Atop the pole of Mars, Northwest Smith runs into an old flame, a Lady in Red named Judai. Meanwhile, the Martians worship a god whose name is never spoken out of secret. How these two facts are related is yet to be seen, but the path to understanding begins with a simple request to retrieve a box of artifacts.
C. L. Moore unleashes another disaster on the spaceman smuggler Northwest Smith in “The Cold Gray God”. And, like the many before this, Smith’s downfall starts with a pretty face. This time, the face is known to him, from one unforgettable night in New York. For once, Smith senses the danger in Judai, as though something not-her is occupying her body, and it is this mystery that compels him to fulfil her request.
In earlier reviews, I have wondered if C. L. Moore is exploring various feminine roles in her heroines, and, in Judai, it is hard to shake that impression. Judai is a standard noir Lady in Red, an old flame, and a glamorous idol singer once thought to be missing. And, like all of Smith’s sudden flames, she is hopelessly doomed. By the time she returns to Northwest’s life, she is little more than a skinsuit for something unseen. All the little familiarities known between old partners are now wrong, enough to tip off the usually obtuse Smith. But the sheer memory of the beauty of the woman who was Judai causes Smith to investigate. Previous stories played with various roles that might turn a man’s head: women on the run, doomed beauties, seductive predators. But what kind of woman could keep a head turned, even for years after she has departed? Moore does not answer this question, but auditions for the role for a time before delivering Smith to the other constant in his life: cosmic horror.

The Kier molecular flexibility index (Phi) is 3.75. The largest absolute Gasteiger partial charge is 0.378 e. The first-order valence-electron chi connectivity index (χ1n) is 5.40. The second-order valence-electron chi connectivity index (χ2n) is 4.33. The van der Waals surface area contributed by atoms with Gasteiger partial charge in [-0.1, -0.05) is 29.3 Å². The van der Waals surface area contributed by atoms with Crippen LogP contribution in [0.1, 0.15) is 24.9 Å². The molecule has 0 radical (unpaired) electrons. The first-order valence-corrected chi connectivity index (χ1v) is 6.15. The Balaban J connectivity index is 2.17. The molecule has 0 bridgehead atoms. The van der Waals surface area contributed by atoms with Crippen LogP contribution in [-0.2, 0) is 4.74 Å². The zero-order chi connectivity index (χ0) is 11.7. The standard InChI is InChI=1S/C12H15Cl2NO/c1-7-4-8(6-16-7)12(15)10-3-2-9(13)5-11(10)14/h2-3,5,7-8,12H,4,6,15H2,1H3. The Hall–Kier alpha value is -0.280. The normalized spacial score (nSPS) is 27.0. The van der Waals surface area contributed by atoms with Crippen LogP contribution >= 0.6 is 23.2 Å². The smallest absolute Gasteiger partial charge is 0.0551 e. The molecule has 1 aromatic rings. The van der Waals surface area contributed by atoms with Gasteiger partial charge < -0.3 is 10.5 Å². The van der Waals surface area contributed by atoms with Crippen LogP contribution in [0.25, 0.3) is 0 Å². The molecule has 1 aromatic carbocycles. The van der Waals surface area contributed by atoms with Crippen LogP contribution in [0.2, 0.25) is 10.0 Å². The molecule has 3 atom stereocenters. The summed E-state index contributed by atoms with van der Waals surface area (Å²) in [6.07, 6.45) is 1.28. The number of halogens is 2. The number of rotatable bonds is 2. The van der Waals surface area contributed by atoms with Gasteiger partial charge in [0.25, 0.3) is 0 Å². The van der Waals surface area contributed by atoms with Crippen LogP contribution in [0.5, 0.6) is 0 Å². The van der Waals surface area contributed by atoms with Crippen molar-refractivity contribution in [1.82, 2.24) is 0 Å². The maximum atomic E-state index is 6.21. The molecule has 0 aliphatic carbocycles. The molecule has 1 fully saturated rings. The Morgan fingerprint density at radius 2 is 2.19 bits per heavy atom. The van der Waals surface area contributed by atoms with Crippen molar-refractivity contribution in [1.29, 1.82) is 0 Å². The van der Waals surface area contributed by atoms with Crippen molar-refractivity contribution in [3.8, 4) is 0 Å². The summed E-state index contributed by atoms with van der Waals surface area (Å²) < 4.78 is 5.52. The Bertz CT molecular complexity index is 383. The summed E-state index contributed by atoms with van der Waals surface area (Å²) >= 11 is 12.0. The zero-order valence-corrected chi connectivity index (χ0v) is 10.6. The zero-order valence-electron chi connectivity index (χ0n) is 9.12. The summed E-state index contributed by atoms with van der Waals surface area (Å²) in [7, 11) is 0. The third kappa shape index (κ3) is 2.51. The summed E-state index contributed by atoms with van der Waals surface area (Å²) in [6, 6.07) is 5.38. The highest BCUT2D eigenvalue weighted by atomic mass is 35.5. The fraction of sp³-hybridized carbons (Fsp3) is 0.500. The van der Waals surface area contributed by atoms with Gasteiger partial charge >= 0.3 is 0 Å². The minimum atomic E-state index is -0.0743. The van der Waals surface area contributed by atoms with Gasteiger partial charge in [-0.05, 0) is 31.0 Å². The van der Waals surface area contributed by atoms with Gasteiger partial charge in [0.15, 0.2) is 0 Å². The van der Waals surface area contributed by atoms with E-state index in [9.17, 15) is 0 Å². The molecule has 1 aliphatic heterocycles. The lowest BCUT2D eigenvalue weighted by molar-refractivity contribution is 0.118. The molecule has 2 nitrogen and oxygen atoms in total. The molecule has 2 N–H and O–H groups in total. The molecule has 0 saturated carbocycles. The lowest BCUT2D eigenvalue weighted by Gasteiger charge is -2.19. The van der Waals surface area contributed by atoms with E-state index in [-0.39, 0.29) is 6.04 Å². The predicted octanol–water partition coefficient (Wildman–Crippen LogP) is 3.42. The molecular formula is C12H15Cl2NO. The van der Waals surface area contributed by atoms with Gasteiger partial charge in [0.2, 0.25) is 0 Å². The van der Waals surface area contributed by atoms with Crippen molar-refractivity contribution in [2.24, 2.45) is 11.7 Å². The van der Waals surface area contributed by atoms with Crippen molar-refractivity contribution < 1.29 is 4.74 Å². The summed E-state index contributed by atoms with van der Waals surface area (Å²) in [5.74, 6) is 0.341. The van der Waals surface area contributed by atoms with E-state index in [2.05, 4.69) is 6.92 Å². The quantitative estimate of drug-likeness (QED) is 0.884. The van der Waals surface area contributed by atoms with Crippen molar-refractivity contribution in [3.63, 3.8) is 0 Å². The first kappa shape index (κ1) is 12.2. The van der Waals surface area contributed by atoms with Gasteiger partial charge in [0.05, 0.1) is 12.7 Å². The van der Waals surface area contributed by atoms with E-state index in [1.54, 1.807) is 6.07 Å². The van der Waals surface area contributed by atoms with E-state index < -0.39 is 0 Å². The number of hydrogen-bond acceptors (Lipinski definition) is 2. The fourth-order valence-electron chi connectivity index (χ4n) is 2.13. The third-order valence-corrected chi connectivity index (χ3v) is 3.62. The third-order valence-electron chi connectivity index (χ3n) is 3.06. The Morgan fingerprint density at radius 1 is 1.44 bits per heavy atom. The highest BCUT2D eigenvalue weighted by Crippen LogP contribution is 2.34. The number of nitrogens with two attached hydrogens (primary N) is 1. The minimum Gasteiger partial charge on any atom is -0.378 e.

For the being occupying Judai has its eye on Northwest Smith as its next skinsuit, and the artifact Smith recovers is key to let it jump from one body to the next. Smith spends the last half of the tale fighting to keep control of his body and his mind from something more ancient and deadly than the Shambleau who almost devoured him. That something wants to use him to unlock the door for an even greater evil. For a time, Smith prevails, and then..
…well, it’s a good thing Smith has such reliable and loyal friends. Friends who know their way around a heat-ray and a flame gun.
It is a simple plot, to be sure, but Moore excels at the mood. Judai is seductive yet misguided from her introduction, leavened with the telltale wariness from Smith. The later stalemate between the mortal and the immortal is flooded with emotion and mystery, filling out a tense encounter where little conventional action is appropriate. And the weariness at the end almost collapses off the page. Other science fiction writers may be prone to bloodless explorations of concepts, but C. L. Moore instead explores the moment with all its sensations and emotional gravitas.
At the end, Smith survives another close-run encounter, where a shot of whiskey steadies him before he heads out on his next adventure, no doubt with another doomed beauty in red sirening him towards another cosmic monster.
But that one will be a review for another time.